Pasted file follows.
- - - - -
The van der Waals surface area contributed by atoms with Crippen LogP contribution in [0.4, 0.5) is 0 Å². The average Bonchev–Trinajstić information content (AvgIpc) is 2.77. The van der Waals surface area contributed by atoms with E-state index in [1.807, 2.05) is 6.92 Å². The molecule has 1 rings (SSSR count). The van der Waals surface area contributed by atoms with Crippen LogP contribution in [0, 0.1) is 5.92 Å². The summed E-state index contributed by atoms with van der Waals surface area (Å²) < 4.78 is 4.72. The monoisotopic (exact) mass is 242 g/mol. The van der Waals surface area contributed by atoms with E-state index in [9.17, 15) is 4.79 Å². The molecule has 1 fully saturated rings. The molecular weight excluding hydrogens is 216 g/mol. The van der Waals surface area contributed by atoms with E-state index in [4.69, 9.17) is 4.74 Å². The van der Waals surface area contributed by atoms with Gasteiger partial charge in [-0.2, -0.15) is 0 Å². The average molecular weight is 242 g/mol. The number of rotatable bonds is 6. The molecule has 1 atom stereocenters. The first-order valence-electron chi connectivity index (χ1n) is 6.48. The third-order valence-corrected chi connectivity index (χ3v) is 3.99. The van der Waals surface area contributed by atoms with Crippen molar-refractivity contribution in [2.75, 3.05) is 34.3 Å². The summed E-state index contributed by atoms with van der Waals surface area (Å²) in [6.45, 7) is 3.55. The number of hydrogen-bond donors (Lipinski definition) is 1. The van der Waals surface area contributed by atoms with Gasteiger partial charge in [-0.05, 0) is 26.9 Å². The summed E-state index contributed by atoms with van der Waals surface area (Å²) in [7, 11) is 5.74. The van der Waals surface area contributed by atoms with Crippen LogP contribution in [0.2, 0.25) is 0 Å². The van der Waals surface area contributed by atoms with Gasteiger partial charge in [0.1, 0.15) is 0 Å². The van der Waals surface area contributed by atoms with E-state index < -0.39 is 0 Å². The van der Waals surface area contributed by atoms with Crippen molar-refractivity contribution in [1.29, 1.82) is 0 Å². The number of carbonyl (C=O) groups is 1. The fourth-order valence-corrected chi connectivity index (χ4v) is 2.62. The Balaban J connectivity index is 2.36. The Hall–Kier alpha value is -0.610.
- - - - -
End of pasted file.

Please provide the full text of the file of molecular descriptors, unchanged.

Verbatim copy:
The van der Waals surface area contributed by atoms with Crippen LogP contribution in [0.4, 0.5) is 0 Å². The average Bonchev–Trinajstić information content (AvgIpc) is 2.77. The van der Waals surface area contributed by atoms with E-state index in [1.807, 2.05) is 6.92 Å². The molecule has 1 rings (SSSR count). The van der Waals surface area contributed by atoms with Crippen LogP contribution in [0, 0.1) is 5.92 Å². The summed E-state index contributed by atoms with van der Waals surface area (Å²) < 4.78 is 4.72. The monoisotopic (exact) mass is 242 g/mol. The van der Waals surface area contributed by atoms with E-state index in [9.17, 15) is 4.79 Å². The molecule has 1 fully saturated rings. The molecular weight excluding hydrogens is 216 g/mol. The van der Waals surface area contributed by atoms with E-state index in [4.69, 9.17) is 4.74 Å². The van der Waals surface area contributed by atoms with Gasteiger partial charge in [-0.2, -0.15) is 0 Å². The average molecular weight is 242 g/mol. The number of rotatable bonds is 6. The molecule has 1 atom stereocenters. The first-order valence-electron chi connectivity index (χ1n) is 6.48. The third-order valence-corrected chi connectivity index (χ3v) is 3.99. The van der Waals surface area contributed by atoms with Crippen molar-refractivity contribution in [2.75, 3.05) is 34.3 Å². The summed E-state index contributed by atoms with van der Waals surface area (Å²) in [6.45, 7) is 3.55. The number of hydrogen-bond donors (Lipinski definition) is 1. The van der Waals surface area contributed by atoms with Gasteiger partial charge in [-0.05, 0) is 26.9 Å². The summed E-state index contributed by atoms with van der Waals surface area (Å²) in [7, 11) is 5.74. The van der Waals surface area contributed by atoms with Crippen LogP contribution in [0.2, 0.25) is 0 Å². The van der Waals surface area contributed by atoms with Gasteiger partial charge in [0.1, 0.15) is 0 Å². The van der Waals surface area contributed by atoms with E-state index < -0.39 is 0 Å². The van der Waals surface area contributed by atoms with Crippen molar-refractivity contribution in [1.29, 1.82) is 0 Å². The number of carbonyl (C=O) groups is 1. The fourth-order valence-corrected chi connectivity index (χ4v) is 2.62. The Balaban J connectivity index is 2.36. The Hall–Kier alpha value is -0.610.